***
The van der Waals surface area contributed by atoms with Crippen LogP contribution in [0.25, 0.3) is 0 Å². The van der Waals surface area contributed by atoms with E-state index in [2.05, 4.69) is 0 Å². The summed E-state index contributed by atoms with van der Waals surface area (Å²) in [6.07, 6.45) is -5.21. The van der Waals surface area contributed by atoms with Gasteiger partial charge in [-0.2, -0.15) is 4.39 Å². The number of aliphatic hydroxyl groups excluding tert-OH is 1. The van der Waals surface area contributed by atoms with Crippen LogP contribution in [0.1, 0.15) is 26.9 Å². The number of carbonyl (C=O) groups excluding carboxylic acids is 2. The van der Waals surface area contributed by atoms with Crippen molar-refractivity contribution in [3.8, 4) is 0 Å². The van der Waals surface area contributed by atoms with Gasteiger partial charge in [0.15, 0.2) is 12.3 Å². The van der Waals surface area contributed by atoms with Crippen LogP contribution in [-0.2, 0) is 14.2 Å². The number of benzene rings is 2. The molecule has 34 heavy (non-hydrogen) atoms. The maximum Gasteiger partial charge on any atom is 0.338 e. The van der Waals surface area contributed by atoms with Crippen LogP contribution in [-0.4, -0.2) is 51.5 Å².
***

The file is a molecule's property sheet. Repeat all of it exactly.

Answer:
The van der Waals surface area contributed by atoms with Crippen LogP contribution in [0.25, 0.3) is 0 Å². The van der Waals surface area contributed by atoms with E-state index in [2.05, 4.69) is 0 Å². The summed E-state index contributed by atoms with van der Waals surface area (Å²) in [6.07, 6.45) is -5.21. The van der Waals surface area contributed by atoms with Gasteiger partial charge in [-0.2, -0.15) is 4.39 Å². The number of aliphatic hydroxyl groups excluding tert-OH is 1. The van der Waals surface area contributed by atoms with Crippen LogP contribution in [0.1, 0.15) is 26.9 Å². The number of carbonyl (C=O) groups excluding carboxylic acids is 2. The van der Waals surface area contributed by atoms with Crippen molar-refractivity contribution in [3.8, 4) is 0 Å². The van der Waals surface area contributed by atoms with Gasteiger partial charge in [0.15, 0.2) is 12.3 Å². The van der Waals surface area contributed by atoms with Crippen LogP contribution in [-0.2, 0) is 14.2 Å². The number of benzene rings is 2. The molecule has 34 heavy (non-hydrogen) atoms. The maximum Gasteiger partial charge on any atom is 0.338 e. The van der Waals surface area contributed by atoms with Crippen LogP contribution in [-0.4, -0.2) is 51.5 Å².